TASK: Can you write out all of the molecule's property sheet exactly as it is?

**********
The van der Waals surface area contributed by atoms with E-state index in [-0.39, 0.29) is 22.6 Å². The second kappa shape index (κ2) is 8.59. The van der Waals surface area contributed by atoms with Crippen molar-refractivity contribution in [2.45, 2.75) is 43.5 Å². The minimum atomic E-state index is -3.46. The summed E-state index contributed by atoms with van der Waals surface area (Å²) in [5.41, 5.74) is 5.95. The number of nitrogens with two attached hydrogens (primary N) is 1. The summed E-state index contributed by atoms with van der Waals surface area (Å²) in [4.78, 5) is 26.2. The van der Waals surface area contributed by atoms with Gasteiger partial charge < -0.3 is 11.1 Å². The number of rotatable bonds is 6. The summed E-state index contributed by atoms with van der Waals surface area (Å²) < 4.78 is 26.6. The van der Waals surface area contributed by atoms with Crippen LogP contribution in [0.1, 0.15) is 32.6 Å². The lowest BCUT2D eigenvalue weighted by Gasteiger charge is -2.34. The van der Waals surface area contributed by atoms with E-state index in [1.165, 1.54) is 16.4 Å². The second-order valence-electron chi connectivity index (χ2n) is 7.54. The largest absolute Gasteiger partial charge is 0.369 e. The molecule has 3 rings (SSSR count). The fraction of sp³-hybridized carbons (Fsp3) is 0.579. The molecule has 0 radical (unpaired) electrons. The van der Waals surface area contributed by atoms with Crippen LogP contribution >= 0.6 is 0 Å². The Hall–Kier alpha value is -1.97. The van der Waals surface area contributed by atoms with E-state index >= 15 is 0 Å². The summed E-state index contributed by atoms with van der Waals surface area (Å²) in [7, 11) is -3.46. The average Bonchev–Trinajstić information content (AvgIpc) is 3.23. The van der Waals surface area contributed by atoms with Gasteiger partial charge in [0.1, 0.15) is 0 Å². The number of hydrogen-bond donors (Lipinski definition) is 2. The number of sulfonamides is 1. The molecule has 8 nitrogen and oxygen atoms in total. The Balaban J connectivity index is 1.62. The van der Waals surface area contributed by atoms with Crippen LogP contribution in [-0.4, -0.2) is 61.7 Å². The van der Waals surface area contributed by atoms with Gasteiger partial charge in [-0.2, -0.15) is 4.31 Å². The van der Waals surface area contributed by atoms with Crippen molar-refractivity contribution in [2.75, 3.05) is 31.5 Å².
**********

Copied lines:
The van der Waals surface area contributed by atoms with E-state index in [-0.39, 0.29) is 22.6 Å². The second kappa shape index (κ2) is 8.59. The van der Waals surface area contributed by atoms with Crippen molar-refractivity contribution in [2.45, 2.75) is 43.5 Å². The minimum atomic E-state index is -3.46. The summed E-state index contributed by atoms with van der Waals surface area (Å²) in [5.41, 5.74) is 5.95. The number of nitrogens with two attached hydrogens (primary N) is 1. The summed E-state index contributed by atoms with van der Waals surface area (Å²) in [4.78, 5) is 26.2. The van der Waals surface area contributed by atoms with Gasteiger partial charge < -0.3 is 11.1 Å². The number of rotatable bonds is 6. The summed E-state index contributed by atoms with van der Waals surface area (Å²) < 4.78 is 26.6. The van der Waals surface area contributed by atoms with Crippen LogP contribution in [0.1, 0.15) is 32.6 Å². The lowest BCUT2D eigenvalue weighted by Gasteiger charge is -2.34. The van der Waals surface area contributed by atoms with E-state index in [1.165, 1.54) is 16.4 Å². The second-order valence-electron chi connectivity index (χ2n) is 7.54. The largest absolute Gasteiger partial charge is 0.369 e. The molecule has 3 rings (SSSR count). The fraction of sp³-hybridized carbons (Fsp3) is 0.579. The molecule has 0 radical (unpaired) electrons. The van der Waals surface area contributed by atoms with Crippen LogP contribution >= 0.6 is 0 Å². The Hall–Kier alpha value is -1.97. The van der Waals surface area contributed by atoms with E-state index >= 15 is 0 Å². The summed E-state index contributed by atoms with van der Waals surface area (Å²) in [7, 11) is -3.46. The average Bonchev–Trinajstić information content (AvgIpc) is 3.23. The van der Waals surface area contributed by atoms with Gasteiger partial charge in [0.1, 0.15) is 0 Å². The number of hydrogen-bond donors (Lipinski definition) is 2. The number of sulfonamides is 1. The molecule has 8 nitrogen and oxygen atoms in total. The Balaban J connectivity index is 1.62. The van der Waals surface area contributed by atoms with Crippen LogP contribution in [-0.4, -0.2) is 61.7 Å². The van der Waals surface area contributed by atoms with Gasteiger partial charge in [-0.2, -0.15) is 4.31 Å². The van der Waals surface area contributed by atoms with Crippen molar-refractivity contribution in [2.75, 3.05) is 31.5 Å².